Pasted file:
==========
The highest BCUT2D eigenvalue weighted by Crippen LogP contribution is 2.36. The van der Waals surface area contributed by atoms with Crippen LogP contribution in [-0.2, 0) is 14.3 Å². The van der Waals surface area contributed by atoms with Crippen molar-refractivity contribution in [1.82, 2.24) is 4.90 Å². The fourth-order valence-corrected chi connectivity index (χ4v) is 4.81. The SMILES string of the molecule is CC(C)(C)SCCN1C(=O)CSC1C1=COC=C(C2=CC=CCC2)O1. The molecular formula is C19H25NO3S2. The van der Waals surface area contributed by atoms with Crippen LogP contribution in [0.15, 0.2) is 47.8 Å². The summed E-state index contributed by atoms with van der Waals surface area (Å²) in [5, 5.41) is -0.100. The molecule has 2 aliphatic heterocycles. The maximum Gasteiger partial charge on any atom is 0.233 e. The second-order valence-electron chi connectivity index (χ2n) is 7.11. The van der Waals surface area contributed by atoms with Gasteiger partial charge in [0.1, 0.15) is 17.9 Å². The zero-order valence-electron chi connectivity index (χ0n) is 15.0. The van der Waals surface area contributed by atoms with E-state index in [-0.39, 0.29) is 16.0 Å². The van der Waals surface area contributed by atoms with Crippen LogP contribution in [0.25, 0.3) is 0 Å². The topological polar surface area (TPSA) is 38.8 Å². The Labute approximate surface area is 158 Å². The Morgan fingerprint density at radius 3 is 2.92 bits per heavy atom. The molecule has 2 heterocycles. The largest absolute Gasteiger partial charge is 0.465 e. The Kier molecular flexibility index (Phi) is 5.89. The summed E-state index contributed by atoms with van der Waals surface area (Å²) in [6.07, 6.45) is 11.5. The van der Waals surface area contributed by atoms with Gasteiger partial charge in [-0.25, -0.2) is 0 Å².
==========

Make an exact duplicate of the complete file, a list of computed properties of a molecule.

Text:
The highest BCUT2D eigenvalue weighted by Crippen LogP contribution is 2.36. The van der Waals surface area contributed by atoms with Crippen LogP contribution in [-0.2, 0) is 14.3 Å². The van der Waals surface area contributed by atoms with Crippen molar-refractivity contribution in [1.82, 2.24) is 4.90 Å². The fourth-order valence-corrected chi connectivity index (χ4v) is 4.81. The SMILES string of the molecule is CC(C)(C)SCCN1C(=O)CSC1C1=COC=C(C2=CC=CCC2)O1. The molecular formula is C19H25NO3S2. The van der Waals surface area contributed by atoms with Crippen LogP contribution in [0.15, 0.2) is 47.8 Å². The summed E-state index contributed by atoms with van der Waals surface area (Å²) in [5, 5.41) is -0.100. The molecule has 2 aliphatic heterocycles. The maximum Gasteiger partial charge on any atom is 0.233 e. The second-order valence-electron chi connectivity index (χ2n) is 7.11. The van der Waals surface area contributed by atoms with Gasteiger partial charge in [0.1, 0.15) is 17.9 Å². The zero-order valence-electron chi connectivity index (χ0n) is 15.0. The van der Waals surface area contributed by atoms with E-state index in [-0.39, 0.29) is 16.0 Å². The van der Waals surface area contributed by atoms with Crippen LogP contribution in [0.25, 0.3) is 0 Å². The topological polar surface area (TPSA) is 38.8 Å². The Labute approximate surface area is 158 Å². The Morgan fingerprint density at radius 3 is 2.92 bits per heavy atom. The molecule has 2 heterocycles. The largest absolute Gasteiger partial charge is 0.465 e. The Kier molecular flexibility index (Phi) is 5.89. The summed E-state index contributed by atoms with van der Waals surface area (Å²) in [6.07, 6.45) is 11.5. The van der Waals surface area contributed by atoms with Gasteiger partial charge in [-0.25, -0.2) is 0 Å².